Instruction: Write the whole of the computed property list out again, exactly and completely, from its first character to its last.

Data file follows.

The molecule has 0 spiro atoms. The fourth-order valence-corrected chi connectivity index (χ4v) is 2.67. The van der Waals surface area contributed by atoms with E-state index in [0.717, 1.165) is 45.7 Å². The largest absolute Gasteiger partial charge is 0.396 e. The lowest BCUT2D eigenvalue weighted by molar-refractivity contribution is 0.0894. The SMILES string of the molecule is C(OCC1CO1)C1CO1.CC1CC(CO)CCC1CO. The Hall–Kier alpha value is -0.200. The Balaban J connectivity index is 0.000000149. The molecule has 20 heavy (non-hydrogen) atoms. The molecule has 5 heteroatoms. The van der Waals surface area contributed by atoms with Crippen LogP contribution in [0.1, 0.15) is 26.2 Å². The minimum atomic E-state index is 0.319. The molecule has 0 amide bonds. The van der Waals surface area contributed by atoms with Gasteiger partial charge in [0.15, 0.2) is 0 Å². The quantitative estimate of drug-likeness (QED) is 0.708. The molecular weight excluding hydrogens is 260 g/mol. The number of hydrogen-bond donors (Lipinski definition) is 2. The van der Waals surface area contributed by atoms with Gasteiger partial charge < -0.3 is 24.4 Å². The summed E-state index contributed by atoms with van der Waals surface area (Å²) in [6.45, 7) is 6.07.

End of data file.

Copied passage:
The molecule has 0 spiro atoms. The fourth-order valence-corrected chi connectivity index (χ4v) is 2.67. The van der Waals surface area contributed by atoms with E-state index in [0.717, 1.165) is 45.7 Å². The largest absolute Gasteiger partial charge is 0.396 e. The lowest BCUT2D eigenvalue weighted by molar-refractivity contribution is 0.0894. The SMILES string of the molecule is C(OCC1CO1)C1CO1.CC1CC(CO)CCC1CO. The Hall–Kier alpha value is -0.200. The Balaban J connectivity index is 0.000000149. The molecule has 20 heavy (non-hydrogen) atoms. The molecule has 5 heteroatoms. The van der Waals surface area contributed by atoms with Crippen LogP contribution in [0.1, 0.15) is 26.2 Å². The minimum atomic E-state index is 0.319. The molecule has 0 amide bonds. The van der Waals surface area contributed by atoms with Gasteiger partial charge in [0.15, 0.2) is 0 Å². The quantitative estimate of drug-likeness (QED) is 0.708. The molecular weight excluding hydrogens is 260 g/mol. The number of hydrogen-bond donors (Lipinski definition) is 2. The van der Waals surface area contributed by atoms with Gasteiger partial charge < -0.3 is 24.4 Å². The summed E-state index contributed by atoms with van der Waals surface area (Å²) in [6.45, 7) is 6.07.